How is the treatment for Apraxia different from that for a speech delay?

Whether a child has delayed language development, articulation impairment, CAS, or something else, we always want to be sure we are covering all aspects of the child that need help. So my answer is that it depends on the child. But in general, there will be much more emphasis on exercises that address motor planning for speech in the case of CAS, compared to language or articulation therapy. But as I mentioned before, it’s not uncommon to have delayed language in conjunction with CAS, so in some ways these treatments may overlap for some children.

What is the prognosis for a child with Apraxia?

The prognosis for developing intelligible, functional verbal communication in a child with CAS is great with lots of hard work!


Obviously Speech Therapy is very important part of treatment, but what can parents do at home to help?

Don’t look at the formal speech therapy session as the primary solution. The time spent at home is much greater than the time spent in therapy. So use therapy as a guide and carry through with those activities at home every day. If they aren’t provided, ask your therapist for daily home activities.


What apps can be useful with Apraxia?

First, as I have mentioned numerous times in things I have written, apps are only tools. They are resource materials. They don’t take the place of a therapist or parent working with the child; but they are easy tools to use when working with your child. (In other words, a child shouldn’t be handed the iPad to work on speech independently!) The NACD Home Speech Therapist apps (Speech Therapy for Apraxia; Speech Therapy for Apraxia-Words; Speech Therapy for Apraxia—2-Syllable Words; and Speech Therapy for Apraxia-Ending Sounds) are great for working on motor planning for speech, whether with a child with apraxia or speech delays or even straight articulation errors and phonological processes.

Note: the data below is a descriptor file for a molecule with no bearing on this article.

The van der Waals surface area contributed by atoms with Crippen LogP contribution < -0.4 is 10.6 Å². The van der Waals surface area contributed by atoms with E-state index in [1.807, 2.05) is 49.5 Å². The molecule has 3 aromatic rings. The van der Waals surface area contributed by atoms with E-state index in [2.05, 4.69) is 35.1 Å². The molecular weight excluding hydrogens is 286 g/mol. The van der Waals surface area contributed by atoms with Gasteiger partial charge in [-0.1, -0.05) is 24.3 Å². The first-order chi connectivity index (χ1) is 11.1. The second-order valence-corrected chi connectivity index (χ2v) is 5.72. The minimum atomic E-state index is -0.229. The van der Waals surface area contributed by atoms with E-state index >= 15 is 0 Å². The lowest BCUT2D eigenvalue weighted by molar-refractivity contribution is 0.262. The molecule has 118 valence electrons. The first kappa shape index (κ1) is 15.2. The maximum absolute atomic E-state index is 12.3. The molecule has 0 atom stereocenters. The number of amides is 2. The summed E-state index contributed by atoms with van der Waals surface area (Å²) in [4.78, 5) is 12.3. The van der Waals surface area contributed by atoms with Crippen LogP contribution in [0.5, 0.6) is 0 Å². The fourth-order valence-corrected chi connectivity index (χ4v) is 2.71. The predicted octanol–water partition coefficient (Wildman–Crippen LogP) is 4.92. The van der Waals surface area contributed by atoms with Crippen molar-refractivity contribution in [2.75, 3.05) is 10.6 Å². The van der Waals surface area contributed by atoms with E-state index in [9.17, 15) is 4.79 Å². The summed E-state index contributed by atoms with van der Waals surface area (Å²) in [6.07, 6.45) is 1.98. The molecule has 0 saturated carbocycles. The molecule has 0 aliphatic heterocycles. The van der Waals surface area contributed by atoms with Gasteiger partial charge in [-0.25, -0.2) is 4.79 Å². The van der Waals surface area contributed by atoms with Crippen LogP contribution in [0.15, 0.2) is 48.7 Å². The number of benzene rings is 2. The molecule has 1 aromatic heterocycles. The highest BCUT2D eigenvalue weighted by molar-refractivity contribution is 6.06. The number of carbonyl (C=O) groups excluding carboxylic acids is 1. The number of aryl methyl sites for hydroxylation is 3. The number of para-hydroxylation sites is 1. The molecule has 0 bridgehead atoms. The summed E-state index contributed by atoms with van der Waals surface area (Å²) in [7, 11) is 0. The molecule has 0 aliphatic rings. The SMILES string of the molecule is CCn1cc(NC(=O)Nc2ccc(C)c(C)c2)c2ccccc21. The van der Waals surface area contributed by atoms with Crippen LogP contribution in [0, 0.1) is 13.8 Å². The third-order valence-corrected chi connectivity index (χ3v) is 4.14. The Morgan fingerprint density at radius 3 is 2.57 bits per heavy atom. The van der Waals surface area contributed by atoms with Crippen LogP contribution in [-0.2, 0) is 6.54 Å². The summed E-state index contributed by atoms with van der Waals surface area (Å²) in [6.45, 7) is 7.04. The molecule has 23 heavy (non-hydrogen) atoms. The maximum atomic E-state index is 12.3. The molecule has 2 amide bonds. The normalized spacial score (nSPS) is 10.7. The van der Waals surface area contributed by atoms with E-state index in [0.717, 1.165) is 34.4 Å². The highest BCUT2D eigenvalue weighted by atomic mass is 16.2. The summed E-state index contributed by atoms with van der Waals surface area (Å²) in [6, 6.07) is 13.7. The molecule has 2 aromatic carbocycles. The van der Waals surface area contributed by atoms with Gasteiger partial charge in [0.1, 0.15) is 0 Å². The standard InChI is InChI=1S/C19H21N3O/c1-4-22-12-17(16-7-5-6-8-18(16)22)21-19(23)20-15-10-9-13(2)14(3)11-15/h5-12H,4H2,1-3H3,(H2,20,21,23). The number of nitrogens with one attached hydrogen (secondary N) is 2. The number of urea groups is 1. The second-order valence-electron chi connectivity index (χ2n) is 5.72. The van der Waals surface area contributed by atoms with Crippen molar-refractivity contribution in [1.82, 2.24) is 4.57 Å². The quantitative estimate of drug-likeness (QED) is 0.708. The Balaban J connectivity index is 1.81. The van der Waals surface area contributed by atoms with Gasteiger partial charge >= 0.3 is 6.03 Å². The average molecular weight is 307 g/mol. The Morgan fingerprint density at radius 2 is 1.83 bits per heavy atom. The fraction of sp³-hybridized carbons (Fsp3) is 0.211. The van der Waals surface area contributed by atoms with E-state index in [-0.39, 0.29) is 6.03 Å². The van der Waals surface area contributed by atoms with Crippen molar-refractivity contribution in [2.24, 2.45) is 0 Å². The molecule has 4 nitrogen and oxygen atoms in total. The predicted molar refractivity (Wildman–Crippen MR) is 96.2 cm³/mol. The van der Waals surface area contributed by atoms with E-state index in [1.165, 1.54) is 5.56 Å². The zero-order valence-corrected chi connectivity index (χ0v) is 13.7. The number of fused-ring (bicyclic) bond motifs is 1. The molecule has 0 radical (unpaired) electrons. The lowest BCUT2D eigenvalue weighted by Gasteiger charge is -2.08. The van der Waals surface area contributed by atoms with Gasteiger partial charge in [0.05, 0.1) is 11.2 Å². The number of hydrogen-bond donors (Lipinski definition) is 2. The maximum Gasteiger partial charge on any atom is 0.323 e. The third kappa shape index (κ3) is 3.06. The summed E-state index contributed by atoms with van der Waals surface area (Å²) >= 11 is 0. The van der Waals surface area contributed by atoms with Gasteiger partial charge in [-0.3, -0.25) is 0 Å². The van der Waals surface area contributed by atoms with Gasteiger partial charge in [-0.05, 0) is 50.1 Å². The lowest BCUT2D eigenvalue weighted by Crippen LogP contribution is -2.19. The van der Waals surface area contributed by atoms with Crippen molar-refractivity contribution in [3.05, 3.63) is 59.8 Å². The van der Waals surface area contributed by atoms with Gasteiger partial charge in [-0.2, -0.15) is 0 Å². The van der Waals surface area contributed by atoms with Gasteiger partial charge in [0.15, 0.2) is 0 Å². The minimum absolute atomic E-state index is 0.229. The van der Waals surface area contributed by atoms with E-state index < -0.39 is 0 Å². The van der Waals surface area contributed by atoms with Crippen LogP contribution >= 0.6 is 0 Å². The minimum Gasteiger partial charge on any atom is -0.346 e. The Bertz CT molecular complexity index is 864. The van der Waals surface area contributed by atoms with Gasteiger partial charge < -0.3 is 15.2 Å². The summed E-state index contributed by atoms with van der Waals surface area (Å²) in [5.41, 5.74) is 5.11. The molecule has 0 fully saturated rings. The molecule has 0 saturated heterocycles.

Any other resources you would like to share?

There are many materials out there now labeled for use with apraxia. And I think they all have their benefits. As with apps, though, they are merely tools. The benefit comes with the quality of their application and implementation. So I suggest observing therapy and keeping your home practice and materials consistent with what is being taught and practiced in therapy.  Lots of consistent practice and lots of repetition is needed!


Thank you so much for talking with us today and helping us learn more about Apraxia.  We really appreciated the chance to get to know you!

Thank you, Mary! My pleasure.

You can check out the NACD Apraxia Apps by following this link:
Appstore link :Speech Therapy For Apraxia Bundle

And you can enter to win them here:

Mary is originally from England but now lives in California with her husband, dog, cat and three children. Mary and her family love Apple products and own an iPad2, iPad3, iPad Mini, iTouch, iPhone5 and several MacBook Pros. They also love cub scouts, skiing, camping and hiking. The family iPads are also used for therapy for their daughters Apraxia (speech disorder).